You Can't Oppose This.
Gobbles | Earth Capital | 11/20/2008
(5 out of 5 stars)
"When I first became acquainted with Latyrx and listened this album through, I was very surprised that I had never heard even a single one of these tracks before; that Latyrx's reputation wasn't more widespread.
Lord knows they deserve it, because just about everything on here is pure brilliance! and it's stunningly original as well.
Like many other listeners, I was initially most intrigued by the use of simultaneous raps on the opening track. This is still the only example of rapping used almost purely as a sonic tool I've heard, and (I'm tempted to say) luckily so, because, I can certainly envision a project like this failing horribly in the hands of anyone else than these truly masterful, stylish mc's. Naturally, a lot of the credit must also go to the producer - the mighty DJ Shadow, who had, at the time 'The Album' came out, just finished the legendary Endtroducing... and was in the midst of what most people would propably call his golden years.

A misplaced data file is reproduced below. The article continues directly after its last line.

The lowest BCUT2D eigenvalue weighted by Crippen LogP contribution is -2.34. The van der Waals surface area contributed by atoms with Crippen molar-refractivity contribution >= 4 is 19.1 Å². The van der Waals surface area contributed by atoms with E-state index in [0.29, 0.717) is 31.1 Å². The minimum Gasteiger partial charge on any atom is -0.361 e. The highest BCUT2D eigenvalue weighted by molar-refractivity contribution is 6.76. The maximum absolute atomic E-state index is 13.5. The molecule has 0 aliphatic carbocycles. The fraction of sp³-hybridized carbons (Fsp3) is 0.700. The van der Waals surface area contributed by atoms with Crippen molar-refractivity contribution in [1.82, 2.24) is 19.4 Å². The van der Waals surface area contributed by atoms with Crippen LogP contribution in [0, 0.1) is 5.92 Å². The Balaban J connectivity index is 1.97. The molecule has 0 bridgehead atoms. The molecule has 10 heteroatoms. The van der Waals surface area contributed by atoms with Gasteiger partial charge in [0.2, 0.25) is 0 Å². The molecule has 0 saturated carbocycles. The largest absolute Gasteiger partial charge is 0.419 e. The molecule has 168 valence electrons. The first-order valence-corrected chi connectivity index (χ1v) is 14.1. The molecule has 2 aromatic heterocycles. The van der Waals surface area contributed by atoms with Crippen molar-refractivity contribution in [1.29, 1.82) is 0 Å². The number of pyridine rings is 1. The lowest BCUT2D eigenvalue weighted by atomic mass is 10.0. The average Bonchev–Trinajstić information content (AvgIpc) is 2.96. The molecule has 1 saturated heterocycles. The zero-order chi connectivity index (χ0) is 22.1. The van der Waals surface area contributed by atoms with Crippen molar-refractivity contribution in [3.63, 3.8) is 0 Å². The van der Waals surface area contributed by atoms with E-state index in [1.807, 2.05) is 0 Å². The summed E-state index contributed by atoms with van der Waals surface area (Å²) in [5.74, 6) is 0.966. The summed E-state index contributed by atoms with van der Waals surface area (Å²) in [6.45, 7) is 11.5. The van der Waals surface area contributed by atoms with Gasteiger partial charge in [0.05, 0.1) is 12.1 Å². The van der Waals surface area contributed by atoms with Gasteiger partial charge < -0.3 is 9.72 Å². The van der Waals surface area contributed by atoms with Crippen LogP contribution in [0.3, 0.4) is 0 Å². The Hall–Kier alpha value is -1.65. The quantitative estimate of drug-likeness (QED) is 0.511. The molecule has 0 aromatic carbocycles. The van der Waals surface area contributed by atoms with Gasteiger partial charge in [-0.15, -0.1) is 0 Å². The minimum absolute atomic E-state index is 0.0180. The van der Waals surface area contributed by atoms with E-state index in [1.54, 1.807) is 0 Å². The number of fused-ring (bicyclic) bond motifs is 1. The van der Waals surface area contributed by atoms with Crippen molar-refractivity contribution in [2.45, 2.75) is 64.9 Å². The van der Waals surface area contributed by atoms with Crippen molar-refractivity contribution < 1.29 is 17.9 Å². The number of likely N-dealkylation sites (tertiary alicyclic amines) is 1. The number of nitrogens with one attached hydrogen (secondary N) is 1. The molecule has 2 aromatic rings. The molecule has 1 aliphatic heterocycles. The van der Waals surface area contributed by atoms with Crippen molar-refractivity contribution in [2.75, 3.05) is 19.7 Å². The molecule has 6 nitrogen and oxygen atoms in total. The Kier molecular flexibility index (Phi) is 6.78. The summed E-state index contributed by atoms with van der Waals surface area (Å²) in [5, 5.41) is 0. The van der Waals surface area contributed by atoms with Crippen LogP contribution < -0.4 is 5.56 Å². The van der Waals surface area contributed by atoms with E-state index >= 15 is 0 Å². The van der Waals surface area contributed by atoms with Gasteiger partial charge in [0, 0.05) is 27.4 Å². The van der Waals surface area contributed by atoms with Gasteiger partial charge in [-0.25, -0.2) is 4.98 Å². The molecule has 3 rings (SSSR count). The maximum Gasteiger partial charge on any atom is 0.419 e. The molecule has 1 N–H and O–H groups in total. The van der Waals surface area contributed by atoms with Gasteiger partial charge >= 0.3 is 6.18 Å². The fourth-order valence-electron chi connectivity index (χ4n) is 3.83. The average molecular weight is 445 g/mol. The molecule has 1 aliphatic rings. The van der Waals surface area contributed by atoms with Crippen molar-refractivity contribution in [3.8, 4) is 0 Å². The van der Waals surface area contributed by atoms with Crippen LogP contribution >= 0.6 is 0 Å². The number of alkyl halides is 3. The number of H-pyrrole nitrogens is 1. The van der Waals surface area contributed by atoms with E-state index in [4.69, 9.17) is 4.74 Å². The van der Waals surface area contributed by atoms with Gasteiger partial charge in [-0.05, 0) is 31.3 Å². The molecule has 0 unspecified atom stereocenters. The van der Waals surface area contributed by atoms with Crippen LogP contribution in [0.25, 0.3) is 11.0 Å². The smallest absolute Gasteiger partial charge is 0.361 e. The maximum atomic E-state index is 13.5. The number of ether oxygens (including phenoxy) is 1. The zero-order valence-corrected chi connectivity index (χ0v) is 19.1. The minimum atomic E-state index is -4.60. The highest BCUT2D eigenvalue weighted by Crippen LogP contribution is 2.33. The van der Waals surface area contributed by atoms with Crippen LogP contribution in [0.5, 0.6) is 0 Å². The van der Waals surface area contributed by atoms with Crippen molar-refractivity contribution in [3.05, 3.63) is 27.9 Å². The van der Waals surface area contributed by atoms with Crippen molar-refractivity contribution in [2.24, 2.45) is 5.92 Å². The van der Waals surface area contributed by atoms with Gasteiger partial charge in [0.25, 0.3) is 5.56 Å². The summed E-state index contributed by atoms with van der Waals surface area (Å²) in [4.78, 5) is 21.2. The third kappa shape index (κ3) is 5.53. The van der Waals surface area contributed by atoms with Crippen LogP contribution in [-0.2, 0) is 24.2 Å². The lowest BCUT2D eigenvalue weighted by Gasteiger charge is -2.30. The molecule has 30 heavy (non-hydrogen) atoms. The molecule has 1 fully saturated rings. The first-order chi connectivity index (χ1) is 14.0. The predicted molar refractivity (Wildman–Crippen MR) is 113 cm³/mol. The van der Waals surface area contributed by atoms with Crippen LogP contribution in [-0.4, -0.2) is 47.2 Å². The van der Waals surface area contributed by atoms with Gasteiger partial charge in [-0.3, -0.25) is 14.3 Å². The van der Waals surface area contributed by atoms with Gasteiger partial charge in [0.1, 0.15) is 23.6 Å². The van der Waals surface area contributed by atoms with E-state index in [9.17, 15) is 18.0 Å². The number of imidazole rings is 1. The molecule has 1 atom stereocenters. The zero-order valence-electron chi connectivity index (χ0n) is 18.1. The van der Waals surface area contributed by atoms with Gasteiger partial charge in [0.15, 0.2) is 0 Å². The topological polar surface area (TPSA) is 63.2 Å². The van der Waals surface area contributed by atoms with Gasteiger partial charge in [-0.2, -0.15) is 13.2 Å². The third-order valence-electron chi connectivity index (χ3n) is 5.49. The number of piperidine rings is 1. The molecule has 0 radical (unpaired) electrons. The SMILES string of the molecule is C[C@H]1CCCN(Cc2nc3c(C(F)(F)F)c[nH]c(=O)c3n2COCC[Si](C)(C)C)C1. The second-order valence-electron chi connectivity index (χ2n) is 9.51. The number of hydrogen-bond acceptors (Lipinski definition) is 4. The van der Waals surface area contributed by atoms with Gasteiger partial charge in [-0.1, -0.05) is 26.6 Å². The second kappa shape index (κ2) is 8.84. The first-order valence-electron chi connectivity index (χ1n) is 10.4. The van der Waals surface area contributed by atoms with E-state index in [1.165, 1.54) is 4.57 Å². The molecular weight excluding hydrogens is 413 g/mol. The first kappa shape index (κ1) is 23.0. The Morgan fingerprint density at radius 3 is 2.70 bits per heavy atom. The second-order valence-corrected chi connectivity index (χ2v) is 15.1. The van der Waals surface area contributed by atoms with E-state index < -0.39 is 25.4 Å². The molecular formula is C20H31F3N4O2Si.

"Latyrx" remains the most experimental piece on here, but the entire album has the same highly avant-garde feel to it. Shadow produces several tracks on here along with Lyrics Born himself and Chief Xcel of Blackalicious, and I have to say that all of it is top-notch work - they clearly intended to create something truly ahead of the curve with this album. From the gloom-funky, wobbly foundation of the opener, to the lazy, almost soul-ish, but equally intriguing Lyrics Born solo rap "Balcony Beach".
What really makes the album for me, though, is Lateef ("the thruth-speakin' MC!). This album was the first time I had ever heard him on anything (he has come out with shamefully little material, and none of it showcases his awesomeness better than "The Album", but check out Maroons: Ambush too), and after casually listening "The Quickening" through on my way to school or whatever, in my headphones, I had, what can only be described as an epiphany. This track, backed up by DJ Shadow's best-ever (!) faster-tempo hip hop beat, Lateef rants and spits elastically over the fast-paced head-bobbing production, and his almost fluid, liquid style is complimented beautifully by a guitar figure sample, also serving as the hook. Anyway, I can't quite put my finger on what it is that makes a track like this so special, all I can recommend for everyone is to somehow obtain and experience it.
To be completely honest, the clear highlights of this album are the first two tracks - but the sheer quality, ambition and outstanding skill behind these masterpieces is enough to get the overall work rating to 5 stars."